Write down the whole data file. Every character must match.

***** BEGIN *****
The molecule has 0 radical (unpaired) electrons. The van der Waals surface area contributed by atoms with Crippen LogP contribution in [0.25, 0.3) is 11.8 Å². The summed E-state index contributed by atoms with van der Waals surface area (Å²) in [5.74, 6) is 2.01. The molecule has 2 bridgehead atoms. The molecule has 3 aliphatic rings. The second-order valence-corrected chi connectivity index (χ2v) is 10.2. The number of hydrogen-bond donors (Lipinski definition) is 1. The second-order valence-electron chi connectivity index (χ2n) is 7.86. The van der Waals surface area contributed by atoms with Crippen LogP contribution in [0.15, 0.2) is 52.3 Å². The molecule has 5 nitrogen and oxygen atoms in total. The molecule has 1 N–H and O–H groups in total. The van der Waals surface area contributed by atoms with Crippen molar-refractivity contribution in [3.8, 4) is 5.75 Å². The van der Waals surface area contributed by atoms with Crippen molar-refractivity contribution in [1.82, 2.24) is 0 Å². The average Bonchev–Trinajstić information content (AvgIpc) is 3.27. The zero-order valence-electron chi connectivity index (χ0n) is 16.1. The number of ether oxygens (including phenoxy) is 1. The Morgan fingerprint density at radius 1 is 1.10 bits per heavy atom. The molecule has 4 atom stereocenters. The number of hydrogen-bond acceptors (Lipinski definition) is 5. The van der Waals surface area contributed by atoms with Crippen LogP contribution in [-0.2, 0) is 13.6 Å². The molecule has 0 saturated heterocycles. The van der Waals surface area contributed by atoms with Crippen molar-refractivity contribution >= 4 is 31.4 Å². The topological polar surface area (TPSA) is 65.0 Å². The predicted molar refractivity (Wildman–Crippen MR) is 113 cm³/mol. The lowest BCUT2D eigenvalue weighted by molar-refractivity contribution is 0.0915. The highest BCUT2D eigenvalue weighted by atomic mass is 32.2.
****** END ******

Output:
The molecule has 0 radical (unpaired) electrons. The van der Waals surface area contributed by atoms with Crippen LogP contribution in [0.25, 0.3) is 11.8 Å². The summed E-state index contributed by atoms with van der Waals surface area (Å²) in [5.74, 6) is 2.01. The molecule has 2 bridgehead atoms. The molecule has 3 aliphatic rings. The second-order valence-corrected chi connectivity index (χ2v) is 10.2. The number of hydrogen-bond donors (Lipinski definition) is 1. The second-order valence-electron chi connectivity index (χ2n) is 7.86. The van der Waals surface area contributed by atoms with Crippen LogP contribution in [0.15, 0.2) is 52.3 Å². The molecule has 5 nitrogen and oxygen atoms in total. The molecule has 1 N–H and O–H groups in total. The van der Waals surface area contributed by atoms with Crippen molar-refractivity contribution in [3.8, 4) is 5.75 Å². The van der Waals surface area contributed by atoms with Crippen molar-refractivity contribution in [1.82, 2.24) is 0 Å². The average Bonchev–Trinajstić information content (AvgIpc) is 3.27. The zero-order valence-electron chi connectivity index (χ0n) is 16.1. The number of ether oxygens (including phenoxy) is 1. The Morgan fingerprint density at radius 1 is 1.10 bits per heavy atom. The molecule has 4 atom stereocenters. The number of hydrogen-bond acceptors (Lipinski definition) is 5. The van der Waals surface area contributed by atoms with Crippen LogP contribution in [-0.2, 0) is 13.6 Å². The molecule has 0 saturated heterocycles. The van der Waals surface area contributed by atoms with Crippen molar-refractivity contribution >= 4 is 31.4 Å². The topological polar surface area (TPSA) is 65.0 Å². The predicted molar refractivity (Wildman–Crippen MR) is 113 cm³/mol. The lowest BCUT2D eigenvalue weighted by molar-refractivity contribution is 0.0915. The highest BCUT2D eigenvalue weighted by atomic mass is 32.2.